PacBio sued Oxford for infringement of two patents related to methods for sequencing nucleic acids (such as DNA) using nanopore technology. The methods involve drawing nucleic acids through a nanometer-sized hole formed in a substrate. A voltage is applied to the substrate, and as the nucleic acids pass through the hole, the identity of each nucleic acid is identified based on changes in electric current passing through the substrate.

At trial, Oxford’s lawyer made opening remarks that included references to the potential applications of Oxford’s accused products to the then-emerging global COVID-19 crisis. PacBio immediately objected, and the district court gave exactly the curative instruction that PacBio requested. The district court also required that going forward, the parties give advance notice if they intended to make any reference to COVID-19. Ultimately, the jury found all asserted claims infringed, but also determined that the claims were invalid for lack of enablement under 35 USC § 112. In post-trial motions, the district court denied PacBio’s request that the court grant a new trial because of Oxford’s remark during opening statements regarding the accused products’ potential application to the then-emerging COVID-19 crisis. PacBio appealed.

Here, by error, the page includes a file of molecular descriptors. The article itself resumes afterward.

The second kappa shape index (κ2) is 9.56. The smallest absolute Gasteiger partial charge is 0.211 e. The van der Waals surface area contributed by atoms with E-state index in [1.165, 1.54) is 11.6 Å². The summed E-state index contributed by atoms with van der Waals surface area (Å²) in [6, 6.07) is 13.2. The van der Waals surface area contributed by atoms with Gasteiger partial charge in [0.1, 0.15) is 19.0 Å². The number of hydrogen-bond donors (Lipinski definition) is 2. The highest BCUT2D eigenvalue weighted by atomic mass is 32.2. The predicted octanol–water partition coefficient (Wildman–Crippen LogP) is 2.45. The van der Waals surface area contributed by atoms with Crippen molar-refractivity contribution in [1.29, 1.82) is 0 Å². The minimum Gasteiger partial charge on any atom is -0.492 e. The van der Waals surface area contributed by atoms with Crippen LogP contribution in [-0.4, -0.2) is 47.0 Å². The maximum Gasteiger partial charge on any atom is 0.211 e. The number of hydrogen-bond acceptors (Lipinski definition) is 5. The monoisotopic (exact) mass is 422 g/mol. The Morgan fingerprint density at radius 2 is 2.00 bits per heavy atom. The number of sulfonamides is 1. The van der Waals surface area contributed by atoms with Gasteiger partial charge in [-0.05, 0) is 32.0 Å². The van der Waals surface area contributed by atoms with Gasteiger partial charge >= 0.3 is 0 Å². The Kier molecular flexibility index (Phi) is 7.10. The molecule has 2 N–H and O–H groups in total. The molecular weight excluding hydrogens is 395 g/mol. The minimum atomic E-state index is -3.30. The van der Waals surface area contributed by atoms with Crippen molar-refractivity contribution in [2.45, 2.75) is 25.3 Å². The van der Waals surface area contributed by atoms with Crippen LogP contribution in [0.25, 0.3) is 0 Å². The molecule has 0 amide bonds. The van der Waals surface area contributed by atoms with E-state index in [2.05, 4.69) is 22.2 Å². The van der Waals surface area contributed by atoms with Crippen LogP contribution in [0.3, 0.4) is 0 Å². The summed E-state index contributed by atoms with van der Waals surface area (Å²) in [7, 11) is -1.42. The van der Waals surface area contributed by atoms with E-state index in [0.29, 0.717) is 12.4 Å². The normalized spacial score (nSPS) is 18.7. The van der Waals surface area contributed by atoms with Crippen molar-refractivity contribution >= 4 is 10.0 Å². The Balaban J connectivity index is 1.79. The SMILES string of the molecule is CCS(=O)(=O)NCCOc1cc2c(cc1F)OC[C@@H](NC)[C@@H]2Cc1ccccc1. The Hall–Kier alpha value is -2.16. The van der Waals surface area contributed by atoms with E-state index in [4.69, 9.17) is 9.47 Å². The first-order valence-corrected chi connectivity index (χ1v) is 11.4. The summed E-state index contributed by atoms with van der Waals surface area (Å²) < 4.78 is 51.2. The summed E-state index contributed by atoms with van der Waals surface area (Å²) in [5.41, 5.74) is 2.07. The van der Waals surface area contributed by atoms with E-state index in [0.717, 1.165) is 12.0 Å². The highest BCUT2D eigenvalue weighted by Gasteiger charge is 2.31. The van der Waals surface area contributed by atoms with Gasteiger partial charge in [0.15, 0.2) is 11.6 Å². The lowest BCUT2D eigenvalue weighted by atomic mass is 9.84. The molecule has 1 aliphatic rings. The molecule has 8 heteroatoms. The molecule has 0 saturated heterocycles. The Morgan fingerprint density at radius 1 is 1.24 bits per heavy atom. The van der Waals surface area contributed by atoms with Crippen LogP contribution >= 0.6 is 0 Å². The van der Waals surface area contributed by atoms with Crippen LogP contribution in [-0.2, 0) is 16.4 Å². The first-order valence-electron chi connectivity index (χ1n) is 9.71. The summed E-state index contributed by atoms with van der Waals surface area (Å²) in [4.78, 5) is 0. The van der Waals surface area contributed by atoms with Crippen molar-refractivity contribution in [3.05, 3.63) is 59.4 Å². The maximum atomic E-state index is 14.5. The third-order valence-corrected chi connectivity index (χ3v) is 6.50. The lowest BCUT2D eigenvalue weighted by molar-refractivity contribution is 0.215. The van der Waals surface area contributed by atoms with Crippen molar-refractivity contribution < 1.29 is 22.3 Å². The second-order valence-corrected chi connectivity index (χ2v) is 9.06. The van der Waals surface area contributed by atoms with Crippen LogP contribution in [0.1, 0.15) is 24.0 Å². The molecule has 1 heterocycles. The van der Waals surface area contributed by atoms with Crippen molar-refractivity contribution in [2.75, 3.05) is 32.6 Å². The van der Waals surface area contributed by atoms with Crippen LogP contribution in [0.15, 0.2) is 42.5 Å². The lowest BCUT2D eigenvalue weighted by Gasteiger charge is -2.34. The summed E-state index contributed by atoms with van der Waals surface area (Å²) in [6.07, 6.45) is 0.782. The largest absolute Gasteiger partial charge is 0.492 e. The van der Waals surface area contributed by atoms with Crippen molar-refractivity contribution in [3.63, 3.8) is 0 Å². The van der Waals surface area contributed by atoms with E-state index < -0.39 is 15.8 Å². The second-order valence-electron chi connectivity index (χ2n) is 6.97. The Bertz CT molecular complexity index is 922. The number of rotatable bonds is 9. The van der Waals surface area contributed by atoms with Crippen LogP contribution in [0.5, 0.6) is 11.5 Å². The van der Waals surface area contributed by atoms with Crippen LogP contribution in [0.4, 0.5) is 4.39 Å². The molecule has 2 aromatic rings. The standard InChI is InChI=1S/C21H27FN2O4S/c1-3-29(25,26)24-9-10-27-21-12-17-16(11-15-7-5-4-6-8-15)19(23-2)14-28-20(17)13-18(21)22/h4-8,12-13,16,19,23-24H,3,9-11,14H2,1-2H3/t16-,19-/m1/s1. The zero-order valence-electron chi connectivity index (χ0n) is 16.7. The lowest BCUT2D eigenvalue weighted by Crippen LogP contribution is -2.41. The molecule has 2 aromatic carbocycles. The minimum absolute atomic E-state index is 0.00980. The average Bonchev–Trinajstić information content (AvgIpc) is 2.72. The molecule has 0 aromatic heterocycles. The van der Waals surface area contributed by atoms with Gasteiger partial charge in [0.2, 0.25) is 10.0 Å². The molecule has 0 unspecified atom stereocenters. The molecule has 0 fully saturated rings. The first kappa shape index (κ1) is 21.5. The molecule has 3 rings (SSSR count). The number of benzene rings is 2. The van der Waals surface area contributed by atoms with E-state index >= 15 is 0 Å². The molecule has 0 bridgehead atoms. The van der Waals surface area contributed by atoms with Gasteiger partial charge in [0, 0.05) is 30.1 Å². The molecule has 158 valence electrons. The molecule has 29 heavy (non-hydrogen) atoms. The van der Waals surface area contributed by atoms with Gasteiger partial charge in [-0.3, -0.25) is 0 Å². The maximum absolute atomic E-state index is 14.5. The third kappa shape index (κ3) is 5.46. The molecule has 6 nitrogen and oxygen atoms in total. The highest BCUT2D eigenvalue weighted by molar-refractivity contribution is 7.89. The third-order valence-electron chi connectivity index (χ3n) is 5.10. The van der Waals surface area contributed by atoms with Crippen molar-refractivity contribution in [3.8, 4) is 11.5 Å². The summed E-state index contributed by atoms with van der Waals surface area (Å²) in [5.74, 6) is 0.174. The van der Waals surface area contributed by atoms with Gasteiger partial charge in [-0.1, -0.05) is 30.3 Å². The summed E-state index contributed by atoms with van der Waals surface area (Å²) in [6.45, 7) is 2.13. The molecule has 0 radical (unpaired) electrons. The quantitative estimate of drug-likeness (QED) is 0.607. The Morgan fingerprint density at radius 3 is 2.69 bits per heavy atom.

On appeal, PacBio argued that the jury’s finding of lack of enablement was unsupported by the evidence, citing to testimony from its expert that a person skilled in the art at the priority date would have been able to successfully perform the methods of the asserted claims. The Federal Circuit disagreed, noting that the expert only demonstrated successful practice of the asserted claims for a narrow subset of nucleic acids covered by the claims—namely DNA hairpin molecules. The Court cited evidence where PacBio admitted through a stipulation that it had never performed the nanopore sequencing methods of the asserted claims, meaning its reduction to practice was purely constructive. The Court also noted that Oxford produced evidence that it was not until 2011 (two years after the priority date) that anyone in the field was able to use nanopore sequencing to sequence biological DNA—a different type of nucleic acid within the scope of the asserted claims. Thus, the Court found that PacBio had only demonstrated that a person of skill in the art would have been able to successfully practice a narrow range of the full scope of the nucleic acids covered by the asserted claim. The Court explained that it is not enough for enablement that the relevant artisans knew how to perform some nanopore sequencing before the priority date. Instead, what matters is the scope of the asserted claims, which relate [...]